Part or all of this entry has been imported from the 1913 edition of Webster’s Dictionary, which is now free of copyright and hence in the public domain. The imported definitions may be significantly out of date, and any more recent senses may be completely missing.
(See the entry for mastery in Webster’s Revised Unabridged Dictionary, G. & C. Merriam, 1913.)
- The position or authority of a master; dominion; command; supremacy; superiority.
- Superiority in war or competition; victory; triumph; preeminence.
- 1590, Edmund Spenser, The Faerie Qveene. […], London: Printed [by John Wolfe] for VVilliam Ponsonbie, OCLC 960102938, book II, canto XII, stanza 31, pages 370–371:
- They were faire Ladies, till they fondly ſtriu’d / With th’Heliconian maides for mayſtery; / Of whom they ouer-comen, were depriu’d / Of their proud beautie, and th’one moyity / Transform’d to fiſh, for their bold ſurquedry, / But th’vpper halfe their hew retayned ſtill, / And their ſweet skill in wonted melody; / Which euer after they abuſd to ill, / T’allure weake traueillers, whom gotten they did kill.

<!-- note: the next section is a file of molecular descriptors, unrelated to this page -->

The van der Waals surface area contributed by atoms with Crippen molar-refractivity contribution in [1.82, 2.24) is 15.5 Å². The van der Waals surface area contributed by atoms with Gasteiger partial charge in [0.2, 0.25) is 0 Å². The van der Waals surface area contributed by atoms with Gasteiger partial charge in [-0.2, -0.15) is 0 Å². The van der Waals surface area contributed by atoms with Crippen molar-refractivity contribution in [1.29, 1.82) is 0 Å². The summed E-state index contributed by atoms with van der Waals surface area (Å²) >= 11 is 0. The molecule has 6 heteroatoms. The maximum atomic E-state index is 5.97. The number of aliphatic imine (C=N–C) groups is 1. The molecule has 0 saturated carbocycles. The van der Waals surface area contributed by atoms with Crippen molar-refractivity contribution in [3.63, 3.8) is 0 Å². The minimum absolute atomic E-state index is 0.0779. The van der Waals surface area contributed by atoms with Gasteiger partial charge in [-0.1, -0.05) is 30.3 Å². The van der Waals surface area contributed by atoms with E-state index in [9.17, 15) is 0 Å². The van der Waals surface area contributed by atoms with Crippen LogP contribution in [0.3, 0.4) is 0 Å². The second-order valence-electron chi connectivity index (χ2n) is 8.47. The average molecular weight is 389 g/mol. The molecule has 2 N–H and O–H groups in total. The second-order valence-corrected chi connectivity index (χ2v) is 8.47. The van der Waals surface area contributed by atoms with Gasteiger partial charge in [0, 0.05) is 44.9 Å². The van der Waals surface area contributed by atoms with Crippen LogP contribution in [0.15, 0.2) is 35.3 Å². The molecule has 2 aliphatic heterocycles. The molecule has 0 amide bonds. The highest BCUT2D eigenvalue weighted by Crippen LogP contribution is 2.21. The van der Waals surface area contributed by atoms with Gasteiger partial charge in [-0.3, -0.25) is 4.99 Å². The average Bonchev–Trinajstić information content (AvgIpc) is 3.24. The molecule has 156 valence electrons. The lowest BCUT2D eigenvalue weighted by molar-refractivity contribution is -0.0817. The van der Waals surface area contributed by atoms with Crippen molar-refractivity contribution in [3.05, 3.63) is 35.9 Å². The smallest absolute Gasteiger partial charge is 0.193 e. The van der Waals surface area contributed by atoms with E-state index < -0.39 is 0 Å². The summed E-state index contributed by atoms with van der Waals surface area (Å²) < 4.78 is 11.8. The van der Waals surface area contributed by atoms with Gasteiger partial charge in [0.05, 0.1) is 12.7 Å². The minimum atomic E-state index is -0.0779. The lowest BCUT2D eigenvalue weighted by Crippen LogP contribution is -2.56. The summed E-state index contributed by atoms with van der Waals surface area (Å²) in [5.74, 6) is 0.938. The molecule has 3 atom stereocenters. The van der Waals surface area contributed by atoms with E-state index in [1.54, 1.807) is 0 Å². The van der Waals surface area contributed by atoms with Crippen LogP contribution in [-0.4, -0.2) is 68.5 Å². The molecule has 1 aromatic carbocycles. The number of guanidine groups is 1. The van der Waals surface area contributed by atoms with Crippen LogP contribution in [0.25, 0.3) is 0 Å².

- Exodus, xxxii. 18
- The voice of them that shout for mastery.
- 1 Corinthians, ix. 25.
- Every man that striveth for the mastery is temperate in all things.
- (Can we date this quote?) Ben Jonson
- O, but to have gulled him / Had been a mastery.
- (obsolete) Contest for superiority.
- (Can we find and add a quotation of Holland to this entry?)
- (obsolete) A masterly operation; a feat.
- (obsolete) The philosopher's stone.
- The act or process of mastering; the state of having mastered; expertise.
- The translations below need to be checked and inserted above into the appropriate translation tables, removing any numbers. Numbers do not necessarily match those in definitions. See instructions at Wiktionary:Entry layout#Translations.